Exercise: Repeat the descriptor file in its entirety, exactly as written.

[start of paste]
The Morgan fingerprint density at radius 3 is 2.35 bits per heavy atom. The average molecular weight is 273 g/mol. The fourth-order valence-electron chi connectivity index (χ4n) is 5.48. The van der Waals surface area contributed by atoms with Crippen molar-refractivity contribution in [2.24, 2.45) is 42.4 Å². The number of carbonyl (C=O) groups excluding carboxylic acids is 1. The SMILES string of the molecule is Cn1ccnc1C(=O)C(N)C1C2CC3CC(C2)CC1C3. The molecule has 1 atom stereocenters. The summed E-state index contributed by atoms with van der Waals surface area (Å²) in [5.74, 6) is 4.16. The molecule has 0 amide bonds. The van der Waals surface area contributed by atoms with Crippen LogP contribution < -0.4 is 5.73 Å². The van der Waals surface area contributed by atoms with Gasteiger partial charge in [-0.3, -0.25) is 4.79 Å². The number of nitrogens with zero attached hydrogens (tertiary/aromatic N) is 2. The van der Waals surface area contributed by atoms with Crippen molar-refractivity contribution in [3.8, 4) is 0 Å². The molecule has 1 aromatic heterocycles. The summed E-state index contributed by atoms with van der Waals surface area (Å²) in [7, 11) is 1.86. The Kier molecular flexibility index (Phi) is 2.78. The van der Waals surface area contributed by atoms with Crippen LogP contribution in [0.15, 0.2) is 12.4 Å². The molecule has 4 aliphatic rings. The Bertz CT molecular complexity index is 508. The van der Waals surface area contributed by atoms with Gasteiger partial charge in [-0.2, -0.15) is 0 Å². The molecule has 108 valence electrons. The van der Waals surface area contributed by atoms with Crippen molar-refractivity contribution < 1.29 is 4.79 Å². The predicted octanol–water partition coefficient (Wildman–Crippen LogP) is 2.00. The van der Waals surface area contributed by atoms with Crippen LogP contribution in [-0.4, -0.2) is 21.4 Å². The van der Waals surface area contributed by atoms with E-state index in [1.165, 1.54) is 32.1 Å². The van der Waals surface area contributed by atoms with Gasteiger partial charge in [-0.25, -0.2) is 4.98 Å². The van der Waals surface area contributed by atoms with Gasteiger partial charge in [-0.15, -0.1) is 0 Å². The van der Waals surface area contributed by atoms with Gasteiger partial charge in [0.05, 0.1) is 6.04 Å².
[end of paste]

The Morgan fingerprint density at radius 3 is 2.35 bits per heavy atom. The average molecular weight is 273 g/mol. The fourth-order valence-electron chi connectivity index (χ4n) is 5.48. The van der Waals surface area contributed by atoms with Crippen molar-refractivity contribution in [2.24, 2.45) is 42.4 Å². The number of carbonyl (C=O) groups excluding carboxylic acids is 1. The SMILES string of the molecule is Cn1ccnc1C(=O)C(N)C1C2CC3CC(C2)CC1C3. The molecule has 1 atom stereocenters. The summed E-state index contributed by atoms with van der Waals surface area (Å²) in [5.74, 6) is 4.16. The molecule has 0 amide bonds. The van der Waals surface area contributed by atoms with Crippen LogP contribution < -0.4 is 5.73 Å². The van der Waals surface area contributed by atoms with Gasteiger partial charge in [-0.3, -0.25) is 4.79 Å². The number of nitrogens with zero attached hydrogens (tertiary/aromatic N) is 2. The van der Waals surface area contributed by atoms with Crippen molar-refractivity contribution in [3.8, 4) is 0 Å². The molecule has 1 aromatic heterocycles. The summed E-state index contributed by atoms with van der Waals surface area (Å²) in [7, 11) is 1.86. The Kier molecular flexibility index (Phi) is 2.78. The van der Waals surface area contributed by atoms with Crippen LogP contribution in [0.15, 0.2) is 12.4 Å². The molecule has 4 aliphatic rings. The Bertz CT molecular complexity index is 508. The van der Waals surface area contributed by atoms with Gasteiger partial charge in [-0.2, -0.15) is 0 Å². The molecule has 108 valence electrons. The van der Waals surface area contributed by atoms with Crippen molar-refractivity contribution < 1.29 is 4.79 Å². The predicted octanol–water partition coefficient (Wildman–Crippen LogP) is 2.00. The van der Waals surface area contributed by atoms with Crippen LogP contribution in [-0.4, -0.2) is 21.4 Å². The van der Waals surface area contributed by atoms with E-state index in [1.165, 1.54) is 32.1 Å². The van der Waals surface area contributed by atoms with Gasteiger partial charge in [-0.25, -0.2) is 4.98 Å². The van der Waals surface area contributed by atoms with Gasteiger partial charge in [-0.15, -0.1) is 0 Å². The van der Waals surface area contributed by atoms with Gasteiger partial charge in [0.05, 0.1) is 6.04 Å².